The authors summarised as follows:
‘One of our most troubling findings is that the very professionals tasked with protecting the rights of exceptionally vulnerable residents found themselves unclear about what principles to apply in determining whether a particular restrictive measure complies with legal and human rights standards.’Martin and Kuylen (2021)
This quite startling conclusion implies that many individuals may have been failed in their right to liberty under the Human Rights Act (Article 5), among others. Martin and Kuylen (2021) further highlight that their enquiry found professionals were not clear in how to assess lawfulness of restrictive measures when applying for Deprivation of Liberty Safeguards (DoLS). This is concerning, especially considering resources, and training available alongside the length of time that DoLS has been in practice. Not to mention the impact this has upon affective proportionate care planning, person-centred care and least restrictive measures.
As an Occupational Therapist and advocate, I often wonder, are we too quick to place people in care when there may be less restrictive options available in the community? It does seem as though sometimes as a society we are guilty of dehumanising individuals in care, especially older adults, providing care in a ‘robotic’, transactional manner, rather than adopting a dignified, person-centred approach.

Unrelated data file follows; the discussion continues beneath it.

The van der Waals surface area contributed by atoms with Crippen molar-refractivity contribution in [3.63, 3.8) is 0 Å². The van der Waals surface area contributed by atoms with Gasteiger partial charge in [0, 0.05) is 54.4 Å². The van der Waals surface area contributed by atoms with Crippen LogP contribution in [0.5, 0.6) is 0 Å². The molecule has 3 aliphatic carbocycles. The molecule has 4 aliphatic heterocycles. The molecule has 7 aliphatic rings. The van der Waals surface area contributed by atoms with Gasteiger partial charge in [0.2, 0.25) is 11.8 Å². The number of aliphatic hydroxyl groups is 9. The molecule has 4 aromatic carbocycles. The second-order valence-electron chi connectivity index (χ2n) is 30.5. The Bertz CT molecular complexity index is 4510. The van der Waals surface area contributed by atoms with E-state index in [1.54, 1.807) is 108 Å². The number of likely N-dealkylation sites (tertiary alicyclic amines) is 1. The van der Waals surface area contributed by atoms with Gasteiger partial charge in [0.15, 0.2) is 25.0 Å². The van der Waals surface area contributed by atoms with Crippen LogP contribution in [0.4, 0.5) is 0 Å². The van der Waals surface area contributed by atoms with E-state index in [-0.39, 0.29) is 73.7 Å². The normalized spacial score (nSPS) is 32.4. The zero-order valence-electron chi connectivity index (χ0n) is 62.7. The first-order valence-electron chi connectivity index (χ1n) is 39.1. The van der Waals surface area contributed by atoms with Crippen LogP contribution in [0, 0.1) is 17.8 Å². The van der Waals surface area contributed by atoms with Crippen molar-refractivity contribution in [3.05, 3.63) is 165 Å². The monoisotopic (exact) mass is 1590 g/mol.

If the report by Martin and Kuylen tells us anything, it is that we do not actively reflect and apply the Human Rights Act (1998) and the European Convention on Human Rights as much as we should. It is quite concerning to see so many cases where institutions are making poorly judged blanket decisions on behalf of people in their care – where people are locked away for their ‘protection’, while their rights are overshadowed by financial practicalities, and maybe also a lack of training and understanding on the part of those delivering the care; with often no one to advocate on behalf of those vulnerable people who cannot advocate for themselves.
This is a topic I am deeply passionate about, and hope to explore more in future blogs. If you have a comment on anything you’ve read here, we’d love to hear from you. Please do post a comment below, or send us a message via the contact details above.